New Jersey Judge Zaps Claim for Shopping Mall Sports Book at Former Garden State Park Racetrack

Posted on: September 9, 2019, 05:43h. 

Last updated on: September 9, 2019, 06:00h.

An effort to establish New Jersey’s first standalone retail sports book in a shopping mall on the site of the former Golden State Park racetrack was shot down last week by a federal judge in Camden.

Garden State Park
The owner of a shopping mall that was once the Garden State Park (pictured) has no right to open a sports betting outlet because of a 20-year covenant that rejects gambling operations by anyone one other than the former owner. (Image: Market Place)

Cherry Hill Towne Center Partners (CHTCP) now owns the site on which the racetrack once stood, and has redeveloped it into a thriving mixed-use retail and residential hub.

But the developer believes it has the right to launch a sports book inside the shopping mall because New Jersey’s gaming laws authorize sports betting at casinos and racetracks – and that includes its two defunct tracks: Garden State Park and the Atlantic City Raceway.

CHTCP — which is part-owned by Jack Morris, who has a stake in Hard Rock Atlantic City — is eager for a piece of a multibillion-dollar sports betting market that has recently superseded Nevada as the biggest in America.

20-Year Old Covenant Still Binding

But the former owner of the track, Greenwood Gaming subsidiary Garden Park Racing, claimed a restrictive covenant drawn up 20 years ago forbids “wagering of any sort … at any time by any party other than” the ownership group and its affiliates, according to court filings.

CHTCP sued GPR and Greenwood, demanding a judgment that the covenant was either unenforceable or couldn’t be applied to sports betting because it hadn’t existed legally in the state when the agreement was drawn up.

But US District Judge Renee Bumb begged to differ, ruling that the covenant could “only mean exactly what it says.”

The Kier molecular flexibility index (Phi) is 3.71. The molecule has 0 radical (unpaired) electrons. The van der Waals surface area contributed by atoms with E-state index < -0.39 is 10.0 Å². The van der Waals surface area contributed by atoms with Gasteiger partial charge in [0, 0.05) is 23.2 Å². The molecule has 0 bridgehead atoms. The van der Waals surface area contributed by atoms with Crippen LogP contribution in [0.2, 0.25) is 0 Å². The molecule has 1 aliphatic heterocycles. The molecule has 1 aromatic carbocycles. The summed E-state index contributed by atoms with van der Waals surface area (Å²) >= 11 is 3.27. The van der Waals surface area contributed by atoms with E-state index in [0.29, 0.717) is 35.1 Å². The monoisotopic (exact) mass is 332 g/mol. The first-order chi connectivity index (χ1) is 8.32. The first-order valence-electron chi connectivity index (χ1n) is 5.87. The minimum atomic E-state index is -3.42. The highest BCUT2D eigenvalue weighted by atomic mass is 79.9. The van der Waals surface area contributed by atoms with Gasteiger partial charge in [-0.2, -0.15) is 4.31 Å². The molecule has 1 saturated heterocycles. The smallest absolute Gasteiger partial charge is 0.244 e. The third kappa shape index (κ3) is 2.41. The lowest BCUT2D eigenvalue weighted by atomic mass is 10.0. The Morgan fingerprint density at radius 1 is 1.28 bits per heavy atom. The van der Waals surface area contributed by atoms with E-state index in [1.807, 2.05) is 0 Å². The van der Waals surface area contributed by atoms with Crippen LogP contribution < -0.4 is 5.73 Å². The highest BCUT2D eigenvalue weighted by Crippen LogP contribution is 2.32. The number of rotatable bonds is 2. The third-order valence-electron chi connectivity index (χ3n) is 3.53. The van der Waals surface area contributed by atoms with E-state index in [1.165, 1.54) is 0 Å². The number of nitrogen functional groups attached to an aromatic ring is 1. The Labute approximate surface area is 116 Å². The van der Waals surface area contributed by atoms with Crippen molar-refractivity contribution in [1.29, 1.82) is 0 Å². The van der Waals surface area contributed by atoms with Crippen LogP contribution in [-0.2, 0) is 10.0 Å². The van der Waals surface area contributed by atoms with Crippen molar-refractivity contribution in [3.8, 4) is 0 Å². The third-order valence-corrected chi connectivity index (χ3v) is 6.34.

“‘Wagering activities … of any sort’ must include sports wagering, because sports wagering is a ‘sort’ of wagering,” she wrote.

Bumb also criticized the manner in which the lawsuit had been filed, with CHTCP forgoing mediation.

“It would appear that, rather than accepting (GPR’s) invitation to ‘discuss (the) matter,’ Cherry Hill Towne Center raced to the courthouse and, on June 31, 2018, filed this suit,” she wrote. “The court finds the covenant unambiguous and not overly broad.”

Anti-Competition Claim

Greenwood operates Parx Casino in Bensalem, Pennsylvania, which has sports betting operations and is around 20 miles from the Garden State Park. It also owns off-track betting parlors in Philadelphia and Valley Forge and the Atlantic City Race Course, New Jersey’s only other obsolete race track that would qualify for sports betting.

CHTCP has described Greenwood’s position as “a blatant attempt to restrain competition so they can secure a monopoly for their own sports wagering operations,” adding that its actions were “restraining trade” and violating the wishes of New Jersey to allow sports betting and revenue derived from it.

The judge also rejected this argument.

“Under the facts and circumstances of this case, the court does not find that the covenant itself unreasonably restrains trade,” she said. “The covenant does not ‘burden all or most available locales to prevent them from competing in’ sports wagering. Rather, it only burdens the GSP Property, therefore the court holds that this factor does not weigh against reasonableness.”